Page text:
• David Flowers


I try to stay out of politics.  This is not because I do not have political opinions, but because most people who are involved with politics freak me out.  Seriously — you guys who are always furiously posting links to political articles all over Facebook — you are scary people.  Of course not all of you.  No, scratch that. Every last one of you is scary. Okay, if you’re the kind of person that has to find a Republican who did something terrible in order to defend a Democrat (or vice versa) for doing something terrible, I’m talking about you. If you’re the kind of person who is already angry that I actually mentioned a Democrat doing something terrible, while only giving the Republican the vice versa, I’m talking about you.  If you’re the kind of person who is prepared to argue that there must be some political significance to why I said it one way rather than the other, I’m talking about you.

There are people who will find some way to turn everything you say into an argument.  They will reframe your intentions, disparage your motivations, whatever it takes to “spin doctor” you out of the realm of relevance.  What they will not do is actually listen to language.  When people listen to language, they come to understand each other more, not less.  When more and more words are being spoken, and less and less understanding is happening, words themselves have become nothing more than a tool to prop up an ideology.  Don’t believe me?  What do you make of marriages where each person is screaming their point of view louder and louder and yet they continue to move farther apart?  Words are being used as weapons and tools to prop up the ideology of each partner, — an ideology which, as in politics, could be summed up as “I’m right and you’re wrong.”  There is simply no use engaging people like this in discussion.  They do not seek to hear you as you are, but are always hearing you as they are.  Your words bounce off them and reflect back to you, now filled with dreadful intentions and dark motivations you did not have when you spoke them.  Maybe I’ve done too much marriage counseling, but I am convinced that the majority of people, the majority of the time, are not engaging in discussion to really understand the other person, but simply looking for a way to prove they are right.  And if the price of maintaining our rightness against another’s wrongness, (as in marriage) is the relationship itself, so be it.  That’s a price most people are willing to pay.  Frankly that’s why, statistically, most marriages suck and don’t work, and why most of our politics suck and don’t work either.  But still we stick to the only rule that matters: Come hell or high water, it’s the other person’s fault.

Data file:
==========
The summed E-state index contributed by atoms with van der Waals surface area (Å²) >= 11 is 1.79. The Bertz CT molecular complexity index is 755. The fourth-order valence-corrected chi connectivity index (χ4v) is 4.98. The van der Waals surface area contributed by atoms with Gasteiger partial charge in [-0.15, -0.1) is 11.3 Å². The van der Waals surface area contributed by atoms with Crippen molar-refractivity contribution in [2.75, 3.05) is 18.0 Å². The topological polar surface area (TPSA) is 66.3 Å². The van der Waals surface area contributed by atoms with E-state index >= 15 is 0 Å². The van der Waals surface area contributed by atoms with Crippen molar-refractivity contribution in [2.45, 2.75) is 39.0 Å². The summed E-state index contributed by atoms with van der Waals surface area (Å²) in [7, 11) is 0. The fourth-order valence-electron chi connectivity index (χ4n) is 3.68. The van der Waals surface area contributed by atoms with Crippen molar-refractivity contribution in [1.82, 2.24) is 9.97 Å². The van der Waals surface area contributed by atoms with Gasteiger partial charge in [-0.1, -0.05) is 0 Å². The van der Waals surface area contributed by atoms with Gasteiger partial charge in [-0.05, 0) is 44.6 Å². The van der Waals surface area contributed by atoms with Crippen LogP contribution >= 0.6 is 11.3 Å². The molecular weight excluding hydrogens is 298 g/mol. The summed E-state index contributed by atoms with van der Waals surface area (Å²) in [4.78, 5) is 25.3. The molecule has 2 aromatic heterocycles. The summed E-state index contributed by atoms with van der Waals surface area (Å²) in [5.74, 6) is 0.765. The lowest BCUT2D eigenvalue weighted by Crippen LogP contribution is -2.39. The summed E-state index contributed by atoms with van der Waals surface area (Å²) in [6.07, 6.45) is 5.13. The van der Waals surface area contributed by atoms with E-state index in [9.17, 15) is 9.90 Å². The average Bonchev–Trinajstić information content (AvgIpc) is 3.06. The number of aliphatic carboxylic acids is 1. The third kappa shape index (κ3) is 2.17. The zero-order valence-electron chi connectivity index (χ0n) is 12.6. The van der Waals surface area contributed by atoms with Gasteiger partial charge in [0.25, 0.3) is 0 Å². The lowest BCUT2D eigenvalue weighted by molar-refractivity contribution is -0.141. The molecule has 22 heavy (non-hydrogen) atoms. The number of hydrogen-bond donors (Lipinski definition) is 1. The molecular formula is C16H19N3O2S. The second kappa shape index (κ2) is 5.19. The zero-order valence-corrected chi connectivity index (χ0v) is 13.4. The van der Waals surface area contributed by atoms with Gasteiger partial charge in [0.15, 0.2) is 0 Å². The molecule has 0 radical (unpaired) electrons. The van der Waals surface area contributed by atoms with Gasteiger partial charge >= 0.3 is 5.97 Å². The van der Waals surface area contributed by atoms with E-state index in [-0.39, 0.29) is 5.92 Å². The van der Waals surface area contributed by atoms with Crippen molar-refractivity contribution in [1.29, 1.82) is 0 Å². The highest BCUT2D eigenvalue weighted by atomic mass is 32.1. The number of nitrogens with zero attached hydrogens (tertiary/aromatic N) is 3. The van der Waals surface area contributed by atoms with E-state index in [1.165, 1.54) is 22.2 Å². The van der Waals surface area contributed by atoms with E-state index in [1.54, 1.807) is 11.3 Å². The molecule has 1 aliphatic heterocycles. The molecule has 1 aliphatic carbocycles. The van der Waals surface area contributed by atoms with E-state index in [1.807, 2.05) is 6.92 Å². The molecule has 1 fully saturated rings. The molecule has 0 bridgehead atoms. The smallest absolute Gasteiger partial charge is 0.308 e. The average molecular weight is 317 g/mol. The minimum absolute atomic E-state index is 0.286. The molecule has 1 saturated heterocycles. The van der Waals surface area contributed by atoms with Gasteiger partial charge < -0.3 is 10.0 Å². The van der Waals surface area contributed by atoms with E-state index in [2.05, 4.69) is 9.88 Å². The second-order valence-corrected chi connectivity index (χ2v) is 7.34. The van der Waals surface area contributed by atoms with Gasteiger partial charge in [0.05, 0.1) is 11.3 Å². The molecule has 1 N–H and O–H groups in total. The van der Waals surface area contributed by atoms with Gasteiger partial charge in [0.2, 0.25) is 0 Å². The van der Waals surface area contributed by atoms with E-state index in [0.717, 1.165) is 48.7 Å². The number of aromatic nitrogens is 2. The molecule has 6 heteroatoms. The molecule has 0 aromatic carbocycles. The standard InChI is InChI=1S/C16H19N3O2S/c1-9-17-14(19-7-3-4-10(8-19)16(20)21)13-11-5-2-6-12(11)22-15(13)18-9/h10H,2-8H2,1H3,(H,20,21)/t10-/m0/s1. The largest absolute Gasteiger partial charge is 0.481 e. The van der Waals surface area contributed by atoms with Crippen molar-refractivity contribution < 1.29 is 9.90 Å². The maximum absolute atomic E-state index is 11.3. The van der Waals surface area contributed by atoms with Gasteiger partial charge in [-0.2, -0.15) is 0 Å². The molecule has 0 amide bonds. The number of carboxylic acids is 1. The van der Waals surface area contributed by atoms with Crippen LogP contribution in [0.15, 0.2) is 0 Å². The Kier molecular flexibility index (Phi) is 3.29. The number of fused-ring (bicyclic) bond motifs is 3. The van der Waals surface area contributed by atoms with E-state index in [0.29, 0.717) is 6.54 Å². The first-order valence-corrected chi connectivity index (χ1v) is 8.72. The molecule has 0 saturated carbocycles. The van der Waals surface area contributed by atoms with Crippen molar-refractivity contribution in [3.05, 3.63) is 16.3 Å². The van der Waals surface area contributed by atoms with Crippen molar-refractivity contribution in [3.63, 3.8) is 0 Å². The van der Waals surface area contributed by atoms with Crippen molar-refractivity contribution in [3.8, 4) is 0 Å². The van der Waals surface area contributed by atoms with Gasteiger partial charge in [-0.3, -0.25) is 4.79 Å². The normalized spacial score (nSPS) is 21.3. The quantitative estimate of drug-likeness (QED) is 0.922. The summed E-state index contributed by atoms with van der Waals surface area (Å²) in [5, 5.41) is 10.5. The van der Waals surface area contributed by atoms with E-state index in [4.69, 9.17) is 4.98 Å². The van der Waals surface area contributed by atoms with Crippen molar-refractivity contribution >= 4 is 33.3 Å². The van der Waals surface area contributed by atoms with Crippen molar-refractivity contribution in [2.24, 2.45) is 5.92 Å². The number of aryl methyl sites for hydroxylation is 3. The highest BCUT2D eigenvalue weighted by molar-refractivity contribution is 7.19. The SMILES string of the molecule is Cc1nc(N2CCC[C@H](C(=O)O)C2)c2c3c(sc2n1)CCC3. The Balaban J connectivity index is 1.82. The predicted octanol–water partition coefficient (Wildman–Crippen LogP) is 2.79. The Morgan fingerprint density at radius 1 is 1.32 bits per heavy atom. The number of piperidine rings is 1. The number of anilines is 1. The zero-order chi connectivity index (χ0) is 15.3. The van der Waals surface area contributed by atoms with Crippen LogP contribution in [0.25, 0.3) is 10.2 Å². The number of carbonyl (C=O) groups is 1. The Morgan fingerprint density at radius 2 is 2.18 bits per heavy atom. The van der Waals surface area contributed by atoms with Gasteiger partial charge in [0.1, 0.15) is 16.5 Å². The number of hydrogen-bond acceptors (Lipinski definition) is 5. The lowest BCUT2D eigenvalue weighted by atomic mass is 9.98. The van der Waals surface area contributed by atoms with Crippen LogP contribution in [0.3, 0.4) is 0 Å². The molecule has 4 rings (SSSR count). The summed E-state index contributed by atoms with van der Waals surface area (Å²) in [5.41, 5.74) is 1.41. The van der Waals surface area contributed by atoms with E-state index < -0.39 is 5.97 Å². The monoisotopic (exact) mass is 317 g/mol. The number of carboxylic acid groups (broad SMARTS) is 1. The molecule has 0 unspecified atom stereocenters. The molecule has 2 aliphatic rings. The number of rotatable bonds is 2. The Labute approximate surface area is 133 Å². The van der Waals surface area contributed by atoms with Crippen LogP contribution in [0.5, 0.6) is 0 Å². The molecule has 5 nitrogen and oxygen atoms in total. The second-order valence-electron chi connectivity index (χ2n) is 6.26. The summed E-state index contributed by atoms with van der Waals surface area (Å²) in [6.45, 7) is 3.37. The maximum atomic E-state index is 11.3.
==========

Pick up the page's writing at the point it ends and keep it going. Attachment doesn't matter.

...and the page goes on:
What the media calls spin is usually just opining about someone else’s opinion making sure your own opinion is the only thing that really gets heard.  Spin is an attempt to make something line up with your own point of view, whether it does or not.  It is nearly always disingenuous, if not dishonest, at its core.  I’m not referring here to legitimate differences of opinion  — that is different, and politics is certainly full of them. I am talking about taking a statement and intentionally casting it to make it look a certain way that just happens to be flattering to your own perspective, when you know that the intentions of the speaker may have been otherwise.  And we give great names to people who do this.  We call them “spin doctors.”  That seems like an easy way to get to be a doctor.  Then again if we called them “spin viruses,” they wouldn’t want to go on all those Sunday morning news shows.  We have to find a way to make not listening look respectable, even noble.  What better way than using the word “doctor”?  That word will dress up anything.  “Really, I’m not greedy, I’m just a money doctor.”  “I’m not lustful, I’m just a doctor of love.”  “I’m not a political hack, I just make sure everything lines up with my point of view.  I’m a spinner.  Yeah, that’s it — a spin doctor.”

Now a word to the political chicken littles of the world.  I realize you will be disappointed if this president (or any other that does not have your stamp of approval) succeeds and makes our country better.  I understand that you want him to fail.  And as a pastor, I am acutely aware of how this president feeds into your apocalyptic fantasies or nightmares, or whatever they are.  All I can say is this: dreadful things are always going to happen, no matter who is in charge.  And when something dreadful happens, I want to be the guy saying, “Let’s rebuild,” not the guy smugly saying, “I told you this was going to happen.”

So to all of this you may ask, “Well what ARE your politics?  What do you believe?”  What I believe is usually somewhere between, “This president is a socialist who is going to destroy America” and “This president is the chosen one who is going to deliver us from all harm.”  Truth can usually be found in the middle.  That’s why I won’t be making myself at home ideologically with any of you who hang out on either end.

When conservatives think I’m a liberal and liberals think I’m a conservative, I’m exactly where I want to be.

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